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Coolant Flow Direction

This is a discussion on Coolant Flow Direction within the General Help forums, part of the LSx Technical Help Section category; On the Water Pump, which is the inlet and which is the outlet? I thought the inlet was where the ...

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    Coolant Flow Direction

    On the Water Pump, which is the inlet and which is the outlet? I thought the inlet was where the Thermostat is, but the Power Steering Cooler is on the opposite opening, and it would make sense that the cooler would be on the inlet side of the Water Pump, right?

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    Senior Member Redphoenix1998's Avatar
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    The cooler is on the outlet side of the water pump. The two smaller hoses are for the heater, right next to it is the inlet where the tstat is located, and the outlet is at the top where the cooler also connects inline

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    Quote Originally Posted by Redphoenix1998 View Post
    The cooler is on the outlet side of the water pump. The two smaller hoses are for the heater, right next to it is the inlet where the tstat is located, and the outlet is at the top where the cooler also connects inline
    Ok...but that doesn't make sense...why would the outlet of the Water Pump be the cool side?

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    Redphoenix is incorrect. the outlet is where the thermostat is. the inlet is above that. Think about it. the hot coolant opens the thermostat, allowing coolant to exit block and go into radiator. the thermostat is the exit door.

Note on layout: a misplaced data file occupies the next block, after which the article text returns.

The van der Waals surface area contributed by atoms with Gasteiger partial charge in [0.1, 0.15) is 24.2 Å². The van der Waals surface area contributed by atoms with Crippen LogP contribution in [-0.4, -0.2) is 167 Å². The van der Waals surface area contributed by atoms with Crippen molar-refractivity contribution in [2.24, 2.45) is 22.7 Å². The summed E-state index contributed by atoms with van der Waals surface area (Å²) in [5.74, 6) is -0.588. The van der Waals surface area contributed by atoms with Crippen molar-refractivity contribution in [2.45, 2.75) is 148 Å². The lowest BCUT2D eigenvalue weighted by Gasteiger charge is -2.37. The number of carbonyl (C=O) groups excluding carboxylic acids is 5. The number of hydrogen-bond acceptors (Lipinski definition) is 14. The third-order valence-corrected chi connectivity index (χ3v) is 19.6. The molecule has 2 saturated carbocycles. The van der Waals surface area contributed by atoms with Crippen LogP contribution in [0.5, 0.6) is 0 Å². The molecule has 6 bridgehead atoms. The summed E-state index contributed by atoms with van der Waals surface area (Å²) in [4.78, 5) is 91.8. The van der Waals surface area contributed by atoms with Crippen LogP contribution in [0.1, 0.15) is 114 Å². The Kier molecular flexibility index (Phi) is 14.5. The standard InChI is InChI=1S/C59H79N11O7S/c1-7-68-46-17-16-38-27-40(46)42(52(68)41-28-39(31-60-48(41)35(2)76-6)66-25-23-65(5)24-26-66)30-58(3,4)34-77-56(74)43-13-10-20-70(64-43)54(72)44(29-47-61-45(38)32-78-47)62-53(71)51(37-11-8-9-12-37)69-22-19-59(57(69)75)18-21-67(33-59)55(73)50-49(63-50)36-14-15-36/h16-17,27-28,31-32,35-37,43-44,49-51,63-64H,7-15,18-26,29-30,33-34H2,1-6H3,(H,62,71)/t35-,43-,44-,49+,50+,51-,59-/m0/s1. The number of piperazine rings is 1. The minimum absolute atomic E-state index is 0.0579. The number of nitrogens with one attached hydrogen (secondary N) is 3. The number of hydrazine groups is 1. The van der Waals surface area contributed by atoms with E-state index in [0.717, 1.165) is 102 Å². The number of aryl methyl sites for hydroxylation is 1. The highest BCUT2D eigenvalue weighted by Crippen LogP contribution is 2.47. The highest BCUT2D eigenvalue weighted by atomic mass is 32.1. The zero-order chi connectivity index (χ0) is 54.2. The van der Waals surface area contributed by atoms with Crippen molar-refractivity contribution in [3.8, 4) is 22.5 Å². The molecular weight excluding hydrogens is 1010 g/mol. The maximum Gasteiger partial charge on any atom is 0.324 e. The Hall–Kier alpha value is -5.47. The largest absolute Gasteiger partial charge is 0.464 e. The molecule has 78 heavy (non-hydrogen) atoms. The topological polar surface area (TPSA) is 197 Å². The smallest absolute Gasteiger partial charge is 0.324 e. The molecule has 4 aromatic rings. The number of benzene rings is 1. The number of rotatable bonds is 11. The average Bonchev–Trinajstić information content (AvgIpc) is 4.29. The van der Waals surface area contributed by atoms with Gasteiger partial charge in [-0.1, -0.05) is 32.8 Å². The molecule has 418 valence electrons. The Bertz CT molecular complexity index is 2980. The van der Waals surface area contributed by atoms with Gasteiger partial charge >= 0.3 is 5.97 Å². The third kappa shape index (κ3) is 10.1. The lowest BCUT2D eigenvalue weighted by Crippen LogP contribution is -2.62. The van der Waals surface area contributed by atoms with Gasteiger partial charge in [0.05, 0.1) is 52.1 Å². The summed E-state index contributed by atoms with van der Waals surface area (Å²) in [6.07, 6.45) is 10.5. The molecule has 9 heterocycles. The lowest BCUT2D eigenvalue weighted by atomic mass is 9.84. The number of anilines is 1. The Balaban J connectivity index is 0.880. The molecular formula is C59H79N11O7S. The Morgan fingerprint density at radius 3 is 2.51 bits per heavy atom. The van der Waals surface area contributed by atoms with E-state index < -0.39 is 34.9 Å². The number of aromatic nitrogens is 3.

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    Senior Member Redphoenix1998's Avatar
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    actually the inlet is on the Tstat side. I just did some research and second guessed myself for a minute. But the Tstat is supposed to restrict flow of coolant to the block for proper warmup. Once the coolant comes to operational temp, the Tstat opens to allow the flow of coolant to the block for circulation. Also Meziere waterpumps don't come with a T stat housing and according to Meziere it is also know as the Tstat Inlet housing.

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    Listen, i'm only gonna explain this one more time. I don't care what you read about aftermarket waterpumps or anything like that. The thermostat is the OUTLET. Period. From the general himself on gm service info. "Cooling Cycle

    Coolant is drawn from the radiator outlet and into the water pump inlet by the water pump. Some coolant will then be pumped from the water pump, to the heater core, then back to the water pump. This provides the passenger compartment with heat and defrost.

    Coolant is also pumped through the water pump outlet and into the engine block. In the engine block, the coolant circulates through the water jackets surrounding the cylinders where it absorbs heat.

    The coolant is then forced through the cylinder head gasket openings and into the cylinder heads. In the cylinder heads, the coolant flows through the water jackets surrounding the combustion chambers and valve seats, where it absorbs additional heat.

    Coolant is also directed to the throttle body. There it circulates through passages in the casting. During initial start up, the coolant assists in warming the throttle body. During normal operating temperatures, the coolant assists in keeping the throttle body cool.

    From the cylinder heads, the coolant is then forced to the thermostat. The flow of coolant will either be stopped at the thermostat until the engine is warmed, or it will flow through the thermostat and into the radiator where it is cooled and the coolant cycle is completed.

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    Senior Member Redphoenix1998's Avatar